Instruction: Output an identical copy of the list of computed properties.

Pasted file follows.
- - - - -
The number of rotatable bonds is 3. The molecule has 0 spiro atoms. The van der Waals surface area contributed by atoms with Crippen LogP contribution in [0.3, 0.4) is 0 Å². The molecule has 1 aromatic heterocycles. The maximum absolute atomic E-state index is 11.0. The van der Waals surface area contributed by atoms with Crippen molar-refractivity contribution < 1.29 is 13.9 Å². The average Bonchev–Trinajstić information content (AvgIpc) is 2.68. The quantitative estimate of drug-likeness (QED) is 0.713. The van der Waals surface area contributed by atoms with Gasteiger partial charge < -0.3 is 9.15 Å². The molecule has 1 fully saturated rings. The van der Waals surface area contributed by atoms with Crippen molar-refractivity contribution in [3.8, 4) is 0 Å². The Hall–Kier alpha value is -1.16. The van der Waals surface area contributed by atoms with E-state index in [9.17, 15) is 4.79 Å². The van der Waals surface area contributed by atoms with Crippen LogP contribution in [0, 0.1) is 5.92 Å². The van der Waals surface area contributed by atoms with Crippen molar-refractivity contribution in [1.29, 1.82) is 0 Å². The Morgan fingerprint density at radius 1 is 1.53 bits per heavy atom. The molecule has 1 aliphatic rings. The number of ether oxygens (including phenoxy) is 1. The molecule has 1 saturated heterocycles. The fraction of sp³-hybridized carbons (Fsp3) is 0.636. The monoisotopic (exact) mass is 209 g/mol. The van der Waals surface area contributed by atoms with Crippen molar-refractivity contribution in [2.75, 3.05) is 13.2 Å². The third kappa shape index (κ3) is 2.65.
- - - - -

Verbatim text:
The number of rotatable bonds is 3. The molecule has 0 spiro atoms. The van der Waals surface area contributed by atoms with Crippen LogP contribution in [0.3, 0.4) is 0 Å². The molecule has 1 aromatic heterocycles. The maximum absolute atomic E-state index is 11.0. The van der Waals surface area contributed by atoms with Crippen molar-refractivity contribution < 1.29 is 13.9 Å². The average Bonchev–Trinajstić information content (AvgIpc) is 2.68. The quantitative estimate of drug-likeness (QED) is 0.713. The van der Waals surface area contributed by atoms with Gasteiger partial charge < -0.3 is 9.15 Å². The molecule has 1 fully saturated rings. The van der Waals surface area contributed by atoms with Crippen molar-refractivity contribution in [3.8, 4) is 0 Å². The Hall–Kier alpha value is -1.16. The van der Waals surface area contributed by atoms with E-state index in [9.17, 15) is 4.79 Å². The van der Waals surface area contributed by atoms with Crippen LogP contribution in [0, 0.1) is 5.92 Å². The van der Waals surface area contributed by atoms with Crippen molar-refractivity contribution in [1.29, 1.82) is 0 Å². The Morgan fingerprint density at radius 1 is 1.53 bits per heavy atom. The molecule has 1 aliphatic rings. The number of ether oxygens (including phenoxy) is 1. The molecule has 1 saturated heterocycles. The fraction of sp³-hybridized carbons (Fsp3) is 0.636. The monoisotopic (exact) mass is 209 g/mol. The van der Waals surface area contributed by atoms with Crippen molar-refractivity contribution in [2.75, 3.05) is 13.2 Å². The third kappa shape index (κ3) is 2.65.